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how to convert an unsigned char to byte

 
 
QQ
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      09-28-2005
I know a char is 2 bytes, the conversion is like
byte[] byte_array = new byte[2*char_length]; //Allocate double mem as
that of char
then for each char do
byte[0] = (byte) char[0] & 0xff
byte[1] = (byte)( char[0] >> 8 & 0xff)

one unsigned char is 1 byte, could anyone tell me the conversion
method?

Thank you very much!

 
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A. Sinan Unur
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      09-28-2005
"QQ" <(E-Mail Removed)> wrote in news:1127927753.715838.327590
@o13g2000cwo.googlegroups.com:

> I know a char is 2 bytes,


In C, sizeof(char) is always 1.

> the conversion is like
> byte[] byte_array = new byte[2*char_length];


Are you under the impression that you are in a Java group?

Sinan
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A. Sinan Unur <(E-Mail Removed)>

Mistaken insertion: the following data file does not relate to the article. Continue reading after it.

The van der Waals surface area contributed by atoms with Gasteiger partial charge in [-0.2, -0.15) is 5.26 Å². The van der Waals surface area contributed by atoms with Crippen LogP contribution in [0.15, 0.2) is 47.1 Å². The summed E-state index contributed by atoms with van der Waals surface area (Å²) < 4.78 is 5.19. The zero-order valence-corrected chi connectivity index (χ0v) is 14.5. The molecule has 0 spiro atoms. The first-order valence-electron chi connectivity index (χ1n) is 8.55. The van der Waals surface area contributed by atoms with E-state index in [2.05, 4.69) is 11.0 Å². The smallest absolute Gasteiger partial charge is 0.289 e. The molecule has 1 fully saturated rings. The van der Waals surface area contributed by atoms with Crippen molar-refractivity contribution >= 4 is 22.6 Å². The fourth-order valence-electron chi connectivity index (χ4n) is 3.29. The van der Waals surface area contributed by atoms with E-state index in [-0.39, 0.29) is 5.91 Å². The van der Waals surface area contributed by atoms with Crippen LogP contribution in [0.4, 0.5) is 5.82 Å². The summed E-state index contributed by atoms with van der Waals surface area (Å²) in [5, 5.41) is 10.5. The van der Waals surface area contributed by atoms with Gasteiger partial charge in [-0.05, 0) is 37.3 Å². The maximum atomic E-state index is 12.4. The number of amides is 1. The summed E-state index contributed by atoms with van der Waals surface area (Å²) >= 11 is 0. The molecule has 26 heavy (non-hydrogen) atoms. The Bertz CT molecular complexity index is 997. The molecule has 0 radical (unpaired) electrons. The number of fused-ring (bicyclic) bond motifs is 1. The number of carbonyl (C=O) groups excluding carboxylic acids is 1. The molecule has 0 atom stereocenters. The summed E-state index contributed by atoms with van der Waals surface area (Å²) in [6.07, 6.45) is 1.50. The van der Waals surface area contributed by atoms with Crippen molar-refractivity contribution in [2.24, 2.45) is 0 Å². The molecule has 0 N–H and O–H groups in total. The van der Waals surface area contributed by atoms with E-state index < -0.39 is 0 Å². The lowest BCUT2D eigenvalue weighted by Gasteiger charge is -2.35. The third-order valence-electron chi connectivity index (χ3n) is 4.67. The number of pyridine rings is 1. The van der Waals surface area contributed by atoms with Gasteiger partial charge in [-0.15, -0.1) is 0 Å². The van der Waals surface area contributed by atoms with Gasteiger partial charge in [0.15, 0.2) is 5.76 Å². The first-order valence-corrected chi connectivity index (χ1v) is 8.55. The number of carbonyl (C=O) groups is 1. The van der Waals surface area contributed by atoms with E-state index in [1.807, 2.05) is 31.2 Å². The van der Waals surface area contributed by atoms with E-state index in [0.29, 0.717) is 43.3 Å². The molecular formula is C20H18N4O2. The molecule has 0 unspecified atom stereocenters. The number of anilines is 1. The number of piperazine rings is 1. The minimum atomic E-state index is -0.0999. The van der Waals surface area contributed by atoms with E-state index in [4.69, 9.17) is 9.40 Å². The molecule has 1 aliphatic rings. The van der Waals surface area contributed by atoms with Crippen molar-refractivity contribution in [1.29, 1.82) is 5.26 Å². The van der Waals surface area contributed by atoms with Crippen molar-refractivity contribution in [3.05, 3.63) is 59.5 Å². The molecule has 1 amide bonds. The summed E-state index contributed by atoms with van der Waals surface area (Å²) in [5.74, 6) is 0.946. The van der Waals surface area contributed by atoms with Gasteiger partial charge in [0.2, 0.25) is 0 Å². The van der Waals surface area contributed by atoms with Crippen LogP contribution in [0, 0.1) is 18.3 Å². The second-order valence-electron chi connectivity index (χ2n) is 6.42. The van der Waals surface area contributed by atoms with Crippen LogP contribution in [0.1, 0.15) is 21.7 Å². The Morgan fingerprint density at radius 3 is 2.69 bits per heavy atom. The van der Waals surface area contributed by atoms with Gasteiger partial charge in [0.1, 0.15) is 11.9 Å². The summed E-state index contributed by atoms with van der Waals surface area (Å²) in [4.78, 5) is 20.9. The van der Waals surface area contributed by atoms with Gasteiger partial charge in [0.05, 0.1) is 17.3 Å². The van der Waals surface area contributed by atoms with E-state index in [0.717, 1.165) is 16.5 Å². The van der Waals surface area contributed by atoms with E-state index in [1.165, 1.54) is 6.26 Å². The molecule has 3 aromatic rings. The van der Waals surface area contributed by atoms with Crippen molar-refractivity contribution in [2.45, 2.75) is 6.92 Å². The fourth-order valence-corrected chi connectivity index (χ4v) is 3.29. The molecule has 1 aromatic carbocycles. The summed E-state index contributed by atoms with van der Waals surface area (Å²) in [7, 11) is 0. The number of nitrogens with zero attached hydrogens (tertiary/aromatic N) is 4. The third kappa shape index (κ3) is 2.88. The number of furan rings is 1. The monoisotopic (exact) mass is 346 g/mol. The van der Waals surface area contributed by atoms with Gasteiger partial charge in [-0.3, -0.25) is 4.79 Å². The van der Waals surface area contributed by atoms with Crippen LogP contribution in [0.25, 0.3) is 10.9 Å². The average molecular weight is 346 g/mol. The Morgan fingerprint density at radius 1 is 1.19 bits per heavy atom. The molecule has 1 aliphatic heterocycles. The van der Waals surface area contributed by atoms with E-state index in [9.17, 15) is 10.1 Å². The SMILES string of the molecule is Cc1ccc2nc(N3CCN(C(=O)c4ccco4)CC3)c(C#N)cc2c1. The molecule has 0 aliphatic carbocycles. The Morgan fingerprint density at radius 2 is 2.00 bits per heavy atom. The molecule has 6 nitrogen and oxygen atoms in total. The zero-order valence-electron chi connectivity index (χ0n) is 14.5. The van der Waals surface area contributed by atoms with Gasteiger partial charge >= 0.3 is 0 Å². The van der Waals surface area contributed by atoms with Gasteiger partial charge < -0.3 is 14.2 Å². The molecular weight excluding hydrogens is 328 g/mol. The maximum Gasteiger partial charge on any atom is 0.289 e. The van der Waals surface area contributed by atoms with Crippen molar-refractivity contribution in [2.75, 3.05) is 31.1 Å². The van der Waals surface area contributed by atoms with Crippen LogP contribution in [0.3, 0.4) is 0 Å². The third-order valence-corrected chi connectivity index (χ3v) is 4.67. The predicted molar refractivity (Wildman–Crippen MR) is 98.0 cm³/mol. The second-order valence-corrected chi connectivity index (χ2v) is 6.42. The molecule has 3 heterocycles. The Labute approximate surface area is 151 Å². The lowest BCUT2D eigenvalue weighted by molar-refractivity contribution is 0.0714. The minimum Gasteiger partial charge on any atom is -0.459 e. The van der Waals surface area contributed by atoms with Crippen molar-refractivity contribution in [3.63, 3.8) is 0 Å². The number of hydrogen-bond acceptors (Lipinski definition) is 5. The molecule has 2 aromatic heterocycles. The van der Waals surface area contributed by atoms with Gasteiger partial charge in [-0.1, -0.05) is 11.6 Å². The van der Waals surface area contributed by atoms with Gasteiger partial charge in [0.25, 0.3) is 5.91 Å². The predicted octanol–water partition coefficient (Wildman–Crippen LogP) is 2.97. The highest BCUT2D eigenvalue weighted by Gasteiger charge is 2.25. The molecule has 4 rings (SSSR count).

(reverse each component and remove .invalid for email address)
 
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Flash Gordon
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      09-28-2005
QQ wrote:
> I know a char is 2 bytes, the conversion is like


Not in C it isn't. In C a char is 1 byte by definition, although that
byte can be more than 8 bits.

> byte[] byte_array = new byte[2*char_length]; //Allocate double mem as


<snip>

The above is not C. It could be C++ (comp.lang.c++ is the news group
next door) but I believe that in C++ a char is 1 byte by definition as well.
--
Flash Gordon
Living in interesting times.
Although my email address says spam, it is real and I read it.
 
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Martin Ambuhl